- SPEKTRUM SHAKE-SPEARE
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- Ten Lines That Shake The ...
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- Othello, honest, honesty
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IAGO WAS AN HONEST MAN AFTER ALL (1)
" A man he is of honesty and trust," Othello says of Jago (I.iii.284). And shortly afterwards he addresses him: "Honest Iago,/My Desdemona must I leave to thee." (I.iii.294). Othello again: "Iago is most honest" (III.i.6), and again: "Honest Iago, that look'st dead with grieving,/Speak, who began this?" (II.iii.168-9) Not long after Othello says: "I know, Iago,/Thy honesty and love doth mince this matter." (II.iii.238-9). And when, still in the same scene, Cassio exclaims: "Reputation, reputation, I ha' lost my reputation! I ha' lost the immortal part, sir, of myself, and what remains is bestial; my reputation, Iago, my reputation!, (II.iii.254-6) Iago answers: "As I am an honest man, I thought you had received some bodily wound, there is more offence in that than in reputation; reputation is an idle and most false imposition, oft got without merit, and lost without deserving." (II.iii.258-62). Cassio takes his leave from Iago: "Good night, honest Iago. (II.iii.26).
Within one single scene, II.iii, Iago is four times called "honest", twice by Othello, once by Cassio, and once by himself. If one is so obviously honest, it is astonishing it need be repeated so often. Moreover, Iago is not honest when he assures Cassio that the loss of reputation means so little. In a later reply to Othello he empathically takes a radically opposite stand: "Good name in man and woman 's dear, my lord;/Is the immediate jewel of our souls;/Who steals my purse, steals trash, 'tis something, nothing,/'twas mine, 'tis his, and has been slave to thousands./But he that filches from me my good name/Robs me of that which not enriches him,/And makes me poor indeed." (III.iii.159-65).
At this juncture it is useful to remember how many meanings the words "honesty" and "honest" could denote in the 16th and 17th centuries and to refer another time to the many meanings William Cotgrave lists for the French adjective honneste in his French-English dictionary (1611): honest, good, virtuous; just, upright, sincere; gentle, civil, , courteous, worthy, noble, honorable, of good reputation, comelic, seemelic, handsome, wellbefitting. "Honest" could mean "of good reputation", which is the same as "good name". So, in front of Cassio, Iago maintains that the loss of reputation is of no great weight, in front of Othello, on the contrary, he calls it "the immediate jewel of our souls."
In both cases it is honesty that is at stake, yet, not "honesty" in the narrow modern sense of "sincerity", "truthfulness" but in the sense of "honest behaviour", a qualification which was entirely dependent on the opinion of others, not on the values a particular individual himself might think worth living up to. Honesty was a social norm. It is also useful to remeber the words of the French moralist Piere Nicole on who decided whether someone was honest or dishonest in this broad behavioral sense: "In Nicole's view, civilité, is one of those 'simple laws of decorum, whose authority originates in a consensus among people who have agreed to condemn those who do not obey them... This is why we owe to those around us the civilities laid down by the honnêtes gens, even though they may not be governed by clearly stated laws." Iago, it seems, is accounted an honest man, a man of worldly wisdom whose judgment is sought for by both Cassio and Othello. When he introduces his advice to Cassio with the phrase "As I am an honest man," he is not speaking of honesty in the sense of sincerity but as a man of honest carriage who controls his passions and only speaks after careful consideration. In his The Courtier's Manual Oracle, or, the Art of Prudence, also translated under the title The Art of Worldly Wisdom (first Spanish edition in 1653), the Spanish moralist Balthasar Gracián (1601-1658) "A Man never taken in passion: Is a mark of the sublimest reach of wit, seeing thereby a man puts himself above all vulgar impressions. It is the greatest of Dominions to rule one's self and passions." It is because Iago never seems to speak inconsiderately that Othello trusts him: "And for I know thou art full of love and honesty/ And weighest thy words before thou give'em breath" (III.iii.122-3). It was one of the standards of honesty set by Sir Thomas Elyot In The Book, named the Governor: "nor in speech outrageous or arrogant, but in honourable and sober demeanour, deliberate and grave pronunciation, words clean and facile, void of rudeness and dishonesty".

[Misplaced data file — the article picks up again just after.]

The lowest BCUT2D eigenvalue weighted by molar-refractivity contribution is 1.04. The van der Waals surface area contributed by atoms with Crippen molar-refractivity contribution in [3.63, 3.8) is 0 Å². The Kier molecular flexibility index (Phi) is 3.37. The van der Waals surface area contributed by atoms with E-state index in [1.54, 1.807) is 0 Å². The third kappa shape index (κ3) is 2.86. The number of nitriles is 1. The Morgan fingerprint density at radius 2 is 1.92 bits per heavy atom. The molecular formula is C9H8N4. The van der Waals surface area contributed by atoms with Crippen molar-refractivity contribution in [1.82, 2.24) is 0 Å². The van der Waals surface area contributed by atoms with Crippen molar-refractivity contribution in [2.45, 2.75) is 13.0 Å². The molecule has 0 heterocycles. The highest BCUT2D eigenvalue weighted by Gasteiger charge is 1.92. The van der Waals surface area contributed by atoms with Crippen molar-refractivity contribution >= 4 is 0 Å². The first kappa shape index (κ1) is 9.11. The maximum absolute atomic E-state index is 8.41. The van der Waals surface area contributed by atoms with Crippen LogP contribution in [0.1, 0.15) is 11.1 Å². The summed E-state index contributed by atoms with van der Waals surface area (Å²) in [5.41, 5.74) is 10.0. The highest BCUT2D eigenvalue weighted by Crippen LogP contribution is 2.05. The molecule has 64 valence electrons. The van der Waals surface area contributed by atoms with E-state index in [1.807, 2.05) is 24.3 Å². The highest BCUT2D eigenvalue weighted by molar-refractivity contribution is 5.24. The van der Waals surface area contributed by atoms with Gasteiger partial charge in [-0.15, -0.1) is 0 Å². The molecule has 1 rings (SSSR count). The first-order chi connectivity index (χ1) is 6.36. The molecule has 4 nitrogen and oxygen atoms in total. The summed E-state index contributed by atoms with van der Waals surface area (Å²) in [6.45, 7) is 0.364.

In none of the instances quoted above is "honesty" or "honest" to be understood as "sincerity". It is the mode of behaving of a man-of-the-world. As such, Iago is sort of guide to the soldier and the Moorish outsider. Cunningly, he advises Othello not to be carried away by his passions in his dealing with Desdemona, suspected of adultery: "I see, sir, you are eaten up with passion,/ I do repent that I put it to you." (III.iii.397-8).
"Honest Iago" is, indeed, honest, of proper societal behaviour, that is. And at the same time profoundly dishonest, insincere.
© Robert Detobel 2011
 Quoted from Stanton, Domna C. The Aristocrat as Art. A Study of the Honnête Homme and the Dandy in Seventeenth- and Nineteenth-Century French Literature. New York, 1980, p. 131.
 Gracián, Balthasar, The Courtier's Manual Oracle, or, the Art of Prudence, London, 1685, Maxime VIII, http://www.des.emory.edu/mfp/Gracian/Gracian1685Part1.pdf